Ongoing sickness

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  • #4287

    I try to follow the suggestions for training from the book training for new alpinism. I still do the training from the transition period, because my plan always gets disturbed. As I´m living in the middle of Germany I´m going down to the alps quite often. There is also a lot to learn…I started diving into the world of mountaineering/alpine climbing last June. So I try to squeeze in training, all my trips, learning new stuff and daily work. But there is a huge problem: I always get sick after 2-3 weeks of training!
    To give you a rough idea about the last months where I started to focus on improving my fitness: I trained half of November and Dezember until christmas (with some sickness in between), then I went down to the alps for 1,5 weeks to do some ice climbing. I got injured and sick again so I had to rest for 2 weeks what forced me to go back to very light training for 2 weeks, already squeezing in another 2 day ice climbing trip to the alps. Than I´ve been away with work where I don´t have a chance to train at all. As soon as I finished that I went down to the alps again for one week, improving my ski skills. Now I´m two weeks on training and I already feel a little sick so that I don´t feel for running (but still doing the strength and climbing sessions). I want to get my training done. If I don´t go for a run in the morning it is hard for me to sit in the office the whole day. As I feel weak now I have a light training week in common, but will head to the alps next Friday to ski in a resort. I plan to do the strength sessions there, but I´ll barely put my running shoes on.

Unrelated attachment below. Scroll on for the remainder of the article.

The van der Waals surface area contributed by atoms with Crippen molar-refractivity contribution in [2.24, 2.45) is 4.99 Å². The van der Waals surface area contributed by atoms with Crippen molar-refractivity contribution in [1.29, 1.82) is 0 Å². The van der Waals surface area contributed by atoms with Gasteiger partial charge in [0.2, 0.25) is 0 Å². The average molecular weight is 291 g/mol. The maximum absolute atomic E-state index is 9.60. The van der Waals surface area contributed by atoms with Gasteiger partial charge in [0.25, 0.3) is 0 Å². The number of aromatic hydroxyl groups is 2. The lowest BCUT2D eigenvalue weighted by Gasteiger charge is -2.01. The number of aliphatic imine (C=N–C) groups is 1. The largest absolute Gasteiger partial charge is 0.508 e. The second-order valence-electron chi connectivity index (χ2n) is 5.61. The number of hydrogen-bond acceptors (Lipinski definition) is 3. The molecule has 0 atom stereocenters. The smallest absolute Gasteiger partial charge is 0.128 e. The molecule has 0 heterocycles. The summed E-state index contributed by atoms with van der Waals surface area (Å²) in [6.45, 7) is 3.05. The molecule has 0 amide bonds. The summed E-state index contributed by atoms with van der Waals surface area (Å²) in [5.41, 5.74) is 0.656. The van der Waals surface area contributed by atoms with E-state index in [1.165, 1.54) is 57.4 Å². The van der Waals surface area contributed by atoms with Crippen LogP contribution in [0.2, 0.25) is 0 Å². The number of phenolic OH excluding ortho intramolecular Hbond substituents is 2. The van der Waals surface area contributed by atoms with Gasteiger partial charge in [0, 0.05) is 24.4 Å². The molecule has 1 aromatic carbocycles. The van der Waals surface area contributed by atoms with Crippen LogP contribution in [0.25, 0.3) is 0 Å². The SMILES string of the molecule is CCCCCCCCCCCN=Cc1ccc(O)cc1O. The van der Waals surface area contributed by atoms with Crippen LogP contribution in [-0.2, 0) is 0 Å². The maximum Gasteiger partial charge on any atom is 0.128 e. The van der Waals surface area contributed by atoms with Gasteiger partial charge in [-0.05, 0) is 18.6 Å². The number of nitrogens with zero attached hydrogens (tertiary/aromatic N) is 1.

I would be happy to hear what you guys suggest about the ongoing sickness. I did a blood test last year. It turned out that everything is okay. I also eat healthy and regular, no partying and rare alcohol consumption.


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    Anonymous on #4291

    Hi Maria,

    Do you think you may be dong too much too soon? Or too much with the time you have available? When you said you were “squeezing in” training and trips, that made me wonder that maybe the load is too high, whether that load is mental or physical.

    I’ve made those types of mistakes many times myself, so that’s what made me wonder.

    Also, in general when you’re not sick, 80-90% of your training should still be easy (below your aerobic threshold, or limited by breathing through your nose). Would that describe most of your training?

    Frequent illness is typically a sign that the total stress load is too high, including physical and mental components.

    I hope that helps.

    Scott (S)

    Steve House on #4294

    Hi Maria,
    I think Scott S may be correct; you’re overall stress level is simply too high. With climbers at your stage, I recommend taking things in blocks. Since it is spring, with summer around the corner, I would suggest dedicating the next few months to learning (and going) climbing. Then plan on starting a training plan in say, October, when you won’t be able to go climbing as often and the weather will be bad anyways. In short: don’t try to do it all at once. Make sense?

    Maria on #4312

    Hi Scott S, hi Steve,

    thanks a lot for your answers. I really appreciate your advice and yeah, you guys are right: I try to do it all at once and to much too soon. It´s just because I´m super stoked 🙂 There is a long long way to go and I don´t want to waste time. I mean, life is short.
    Your advice helps me to wind down a little bit.


    Anonymous on #4337

    Hi Maria,

    You’ll get more long-term benefit by breaking things up as Steve has suggested. Getting sick will cost you more in the long-term than going slowly. Life is long! 🙂

    Scott (S)

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